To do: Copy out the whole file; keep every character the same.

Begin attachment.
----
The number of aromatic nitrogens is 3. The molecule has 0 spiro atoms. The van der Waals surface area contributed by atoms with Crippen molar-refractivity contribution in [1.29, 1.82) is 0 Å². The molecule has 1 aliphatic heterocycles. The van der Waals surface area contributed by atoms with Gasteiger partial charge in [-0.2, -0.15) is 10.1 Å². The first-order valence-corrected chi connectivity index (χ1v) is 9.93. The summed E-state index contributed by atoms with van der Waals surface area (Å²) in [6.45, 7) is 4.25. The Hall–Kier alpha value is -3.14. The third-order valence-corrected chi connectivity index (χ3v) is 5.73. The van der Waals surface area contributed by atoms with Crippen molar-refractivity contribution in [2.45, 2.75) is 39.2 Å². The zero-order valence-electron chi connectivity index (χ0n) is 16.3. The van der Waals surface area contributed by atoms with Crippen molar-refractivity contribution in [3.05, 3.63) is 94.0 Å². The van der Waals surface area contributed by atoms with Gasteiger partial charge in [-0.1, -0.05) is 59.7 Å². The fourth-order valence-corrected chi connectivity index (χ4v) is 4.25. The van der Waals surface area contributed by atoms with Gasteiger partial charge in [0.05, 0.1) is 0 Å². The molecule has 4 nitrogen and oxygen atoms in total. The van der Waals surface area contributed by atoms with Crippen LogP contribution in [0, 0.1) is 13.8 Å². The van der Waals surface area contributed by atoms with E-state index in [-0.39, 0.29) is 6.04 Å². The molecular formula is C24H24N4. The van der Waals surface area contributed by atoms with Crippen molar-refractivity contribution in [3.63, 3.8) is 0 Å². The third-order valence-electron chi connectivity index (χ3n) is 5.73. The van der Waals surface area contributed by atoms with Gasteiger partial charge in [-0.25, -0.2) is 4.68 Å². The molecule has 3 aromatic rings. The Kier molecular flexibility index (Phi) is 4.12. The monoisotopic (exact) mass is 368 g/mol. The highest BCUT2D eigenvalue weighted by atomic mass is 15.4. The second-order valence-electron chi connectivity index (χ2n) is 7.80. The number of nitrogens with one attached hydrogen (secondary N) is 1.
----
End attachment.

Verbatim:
The number of aromatic nitrogens is 3. The molecule has 0 spiro atoms. The van der Waals surface area contributed by atoms with Crippen molar-refractivity contribution in [1.29, 1.82) is 0 Å². The molecule has 1 aliphatic heterocycles. The van der Waals surface area contributed by atoms with Gasteiger partial charge in [-0.2, -0.15) is 10.1 Å². The first-order valence-corrected chi connectivity index (χ1v) is 9.93. The summed E-state index contributed by atoms with van der Waals surface area (Å²) in [6.45, 7) is 4.25. The Hall–Kier alpha value is -3.14. The third-order valence-corrected chi connectivity index (χ3v) is 5.73. The van der Waals surface area contributed by atoms with Crippen molar-refractivity contribution in [2.45, 2.75) is 39.2 Å². The zero-order valence-electron chi connectivity index (χ0n) is 16.3. The van der Waals surface area contributed by atoms with Crippen molar-refractivity contribution in [3.05, 3.63) is 94.0 Å². The van der Waals surface area contributed by atoms with Gasteiger partial charge in [-0.1, -0.05) is 59.7 Å². The fourth-order valence-corrected chi connectivity index (χ4v) is 4.25. The van der Waals surface area contributed by atoms with Gasteiger partial charge in [0.05, 0.1) is 0 Å². The molecule has 4 nitrogen and oxygen atoms in total. The van der Waals surface area contributed by atoms with Crippen LogP contribution in [0, 0.1) is 13.8 Å². The van der Waals surface area contributed by atoms with E-state index in [-0.39, 0.29) is 6.04 Å². The molecular formula is C24H24N4. The van der Waals surface area contributed by atoms with Crippen molar-refractivity contribution in [3.63, 3.8) is 0 Å². The third-order valence-electron chi connectivity index (χ3n) is 5.73. The van der Waals surface area contributed by atoms with Gasteiger partial charge in [-0.25, -0.2) is 4.68 Å². The molecule has 3 aromatic rings. The Kier molecular flexibility index (Phi) is 4.12. The monoisotopic (exact) mass is 368 g/mol. The highest BCUT2D eigenvalue weighted by atomic mass is 15.4. The second-order valence-electron chi connectivity index (χ2n) is 7.80. The number of nitrogens with one attached hydrogen (secondary N) is 1.